A Renewed Commitment to Pride

Along the Way

Published June 2, This Week at Plymouth

by DeWayne L. Davis

A Renewed Commitment to Pride



Rev. Dr. DeWayne L. Davis


Human beings have the profound duty to intervene when someone else is being victimized, especially if that person asks them to”—Sarah Schulman, Ties That Bind


As Pride Month gets underway, for the first time in over 20 years, I am filled with anxiety about the safety and well-being of LGBTQ people. What started as cynical political maneuvering, using the wedge issue of gender and sexuality to organize a specific type of voter who is easily motivated to respond to culture war issues, has escalated into actionable threats to and targeting LGBTQ people, venues, and businesses supportive of their LGBTQ customers and employees. Recently, two men posted a video on social media that has since gone viral describing their attacks on Pride displays in Target stores in the Phoenix area and announcing their intent to “hunt” LGBTQ people and their allies during Pride Month. Target shocked its LGBTQ customers and their supporters by announcing that it was pulling Pride Month merchandise from its stores because of threats to its workers.


No, I am not surprised at the inevitable backlash that follows advances in civil and human rights for marginalized communities. However, I worry about the lack of urgency about the danger from those of us who, because of our distance from the immediate danger due to our status, income, and location, have a hard time believing that our opponents will resort to violence. After the passage of Florida’s infamous “Don’t Say Gay” bill, I was waiting for the anti-gay political forces to lose steam or interest in targeting LGBTQ people as they turned their attention to electoral politics. But targeting LGBTQ people is part and parcel of their electoral politics, an organizing tool that keeps getting them support, especially at the possibility of doing violence.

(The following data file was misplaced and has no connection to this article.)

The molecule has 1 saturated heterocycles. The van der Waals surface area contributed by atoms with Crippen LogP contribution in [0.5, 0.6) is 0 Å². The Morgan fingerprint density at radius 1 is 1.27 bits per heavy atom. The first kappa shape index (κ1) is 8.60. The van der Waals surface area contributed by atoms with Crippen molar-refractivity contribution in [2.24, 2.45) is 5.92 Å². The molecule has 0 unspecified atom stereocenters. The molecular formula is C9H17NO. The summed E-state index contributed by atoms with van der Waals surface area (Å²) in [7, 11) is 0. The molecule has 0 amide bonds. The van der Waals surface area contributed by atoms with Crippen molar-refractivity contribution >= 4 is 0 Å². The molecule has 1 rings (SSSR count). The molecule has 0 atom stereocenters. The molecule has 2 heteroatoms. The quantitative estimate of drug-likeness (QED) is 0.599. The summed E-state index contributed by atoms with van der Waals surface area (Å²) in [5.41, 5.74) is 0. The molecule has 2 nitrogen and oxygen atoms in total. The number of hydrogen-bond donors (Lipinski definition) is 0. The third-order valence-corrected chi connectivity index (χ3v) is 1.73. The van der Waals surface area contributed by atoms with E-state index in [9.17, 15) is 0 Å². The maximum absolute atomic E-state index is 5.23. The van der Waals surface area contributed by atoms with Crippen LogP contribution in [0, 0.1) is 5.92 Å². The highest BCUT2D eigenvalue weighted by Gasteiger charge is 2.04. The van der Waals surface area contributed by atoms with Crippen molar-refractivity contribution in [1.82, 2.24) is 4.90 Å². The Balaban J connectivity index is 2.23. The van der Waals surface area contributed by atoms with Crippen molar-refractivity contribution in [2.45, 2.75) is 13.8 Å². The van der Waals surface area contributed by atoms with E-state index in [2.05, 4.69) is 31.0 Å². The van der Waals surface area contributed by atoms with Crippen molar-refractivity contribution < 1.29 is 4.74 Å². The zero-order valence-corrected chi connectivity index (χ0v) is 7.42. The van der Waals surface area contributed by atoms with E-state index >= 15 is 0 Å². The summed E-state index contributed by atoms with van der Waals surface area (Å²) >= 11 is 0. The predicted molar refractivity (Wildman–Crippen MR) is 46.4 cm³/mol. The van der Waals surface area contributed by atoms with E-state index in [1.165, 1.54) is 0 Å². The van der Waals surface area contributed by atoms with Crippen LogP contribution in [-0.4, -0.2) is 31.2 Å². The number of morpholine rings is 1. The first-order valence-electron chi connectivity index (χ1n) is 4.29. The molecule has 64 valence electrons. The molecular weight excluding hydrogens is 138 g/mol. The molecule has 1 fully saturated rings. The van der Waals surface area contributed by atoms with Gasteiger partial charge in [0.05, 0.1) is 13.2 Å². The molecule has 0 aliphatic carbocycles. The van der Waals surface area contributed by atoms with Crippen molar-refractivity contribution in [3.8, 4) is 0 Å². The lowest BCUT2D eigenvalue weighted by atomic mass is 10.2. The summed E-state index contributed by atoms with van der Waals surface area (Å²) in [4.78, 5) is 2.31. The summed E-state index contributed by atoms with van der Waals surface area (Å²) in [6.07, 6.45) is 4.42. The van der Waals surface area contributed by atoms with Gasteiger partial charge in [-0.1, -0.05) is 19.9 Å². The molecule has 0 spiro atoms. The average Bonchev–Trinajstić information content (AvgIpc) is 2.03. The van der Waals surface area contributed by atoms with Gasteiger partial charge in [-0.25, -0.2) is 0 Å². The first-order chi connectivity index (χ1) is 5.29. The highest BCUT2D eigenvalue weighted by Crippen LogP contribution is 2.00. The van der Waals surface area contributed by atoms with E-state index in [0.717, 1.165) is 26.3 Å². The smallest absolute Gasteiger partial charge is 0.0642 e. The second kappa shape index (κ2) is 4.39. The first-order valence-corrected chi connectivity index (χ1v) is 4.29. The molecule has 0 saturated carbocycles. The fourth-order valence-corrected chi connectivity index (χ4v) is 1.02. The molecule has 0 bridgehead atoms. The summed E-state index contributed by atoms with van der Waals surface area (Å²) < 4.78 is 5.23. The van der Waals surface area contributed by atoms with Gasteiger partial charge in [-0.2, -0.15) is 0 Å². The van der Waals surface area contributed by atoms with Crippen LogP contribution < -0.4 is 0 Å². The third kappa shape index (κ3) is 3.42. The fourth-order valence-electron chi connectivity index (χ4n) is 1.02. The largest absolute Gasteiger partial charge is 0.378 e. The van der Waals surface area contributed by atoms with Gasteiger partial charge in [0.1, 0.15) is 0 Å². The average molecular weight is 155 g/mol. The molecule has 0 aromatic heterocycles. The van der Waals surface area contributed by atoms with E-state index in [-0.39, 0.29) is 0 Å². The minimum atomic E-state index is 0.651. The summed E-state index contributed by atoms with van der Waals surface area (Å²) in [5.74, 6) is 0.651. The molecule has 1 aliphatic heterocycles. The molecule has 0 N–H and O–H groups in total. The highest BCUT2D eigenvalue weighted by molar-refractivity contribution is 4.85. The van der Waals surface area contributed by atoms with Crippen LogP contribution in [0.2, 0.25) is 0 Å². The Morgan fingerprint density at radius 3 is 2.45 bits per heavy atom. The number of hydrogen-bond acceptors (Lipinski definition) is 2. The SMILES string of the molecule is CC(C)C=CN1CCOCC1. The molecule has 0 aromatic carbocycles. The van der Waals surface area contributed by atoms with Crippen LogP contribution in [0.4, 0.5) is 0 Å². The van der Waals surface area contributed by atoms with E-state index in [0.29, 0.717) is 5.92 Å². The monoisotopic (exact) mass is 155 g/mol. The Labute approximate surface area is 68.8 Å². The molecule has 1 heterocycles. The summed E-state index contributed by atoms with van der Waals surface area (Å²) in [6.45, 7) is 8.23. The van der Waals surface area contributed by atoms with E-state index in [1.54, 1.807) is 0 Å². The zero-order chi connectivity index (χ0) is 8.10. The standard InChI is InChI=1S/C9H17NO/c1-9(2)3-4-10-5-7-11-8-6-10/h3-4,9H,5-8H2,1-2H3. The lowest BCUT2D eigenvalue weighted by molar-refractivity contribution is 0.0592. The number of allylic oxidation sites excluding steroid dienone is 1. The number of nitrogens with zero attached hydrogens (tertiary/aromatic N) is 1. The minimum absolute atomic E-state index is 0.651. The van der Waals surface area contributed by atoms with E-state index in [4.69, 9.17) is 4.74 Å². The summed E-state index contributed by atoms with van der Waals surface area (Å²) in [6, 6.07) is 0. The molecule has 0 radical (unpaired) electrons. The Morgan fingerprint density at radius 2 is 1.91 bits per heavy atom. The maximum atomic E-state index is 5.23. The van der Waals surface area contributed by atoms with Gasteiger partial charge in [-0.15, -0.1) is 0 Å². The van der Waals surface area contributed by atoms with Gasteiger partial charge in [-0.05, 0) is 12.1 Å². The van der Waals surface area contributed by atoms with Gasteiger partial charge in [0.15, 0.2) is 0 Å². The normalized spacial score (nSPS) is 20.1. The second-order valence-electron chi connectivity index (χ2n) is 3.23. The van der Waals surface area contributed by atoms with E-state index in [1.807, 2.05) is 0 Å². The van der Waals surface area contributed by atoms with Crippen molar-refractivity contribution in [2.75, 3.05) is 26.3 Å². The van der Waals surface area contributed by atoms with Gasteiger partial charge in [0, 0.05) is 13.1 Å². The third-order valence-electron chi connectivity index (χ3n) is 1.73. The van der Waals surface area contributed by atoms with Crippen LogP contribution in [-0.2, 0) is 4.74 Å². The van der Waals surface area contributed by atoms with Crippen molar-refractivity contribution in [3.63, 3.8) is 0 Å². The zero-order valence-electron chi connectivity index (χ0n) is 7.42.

That’s where we come in. God’s LGBTQ beloved, especially our trans children and siblings, are asking us to use our voices, power, and privilege to support and protect them. Our progress in civil and human rights for LGBTQ people does not mean our work is complete. And the best counter to backlash is a renewed commitment to the safety and well-being of those on the margins, letting the world know as loudly and publicly as those who are targeting and threatening our LGBTQ kin that we intend to see justice done. We will meet every threat and attack on LGBTQ people and spaces with love and justice. My heart soars, and my courage grows when I think about my forebears, Black and LGBTQ, who faced and overcame “inexpressible cruelty” so I can live and thrive. Because of that work of love and justice, as Rev. Dr. Martin Luther King, Jr. declared, “the opposition we now face will surely fail.” It is our profound duty to make sure the opposition does fail and make every day a celebration of Pride for God’s LGBTQ beloved. May it be so.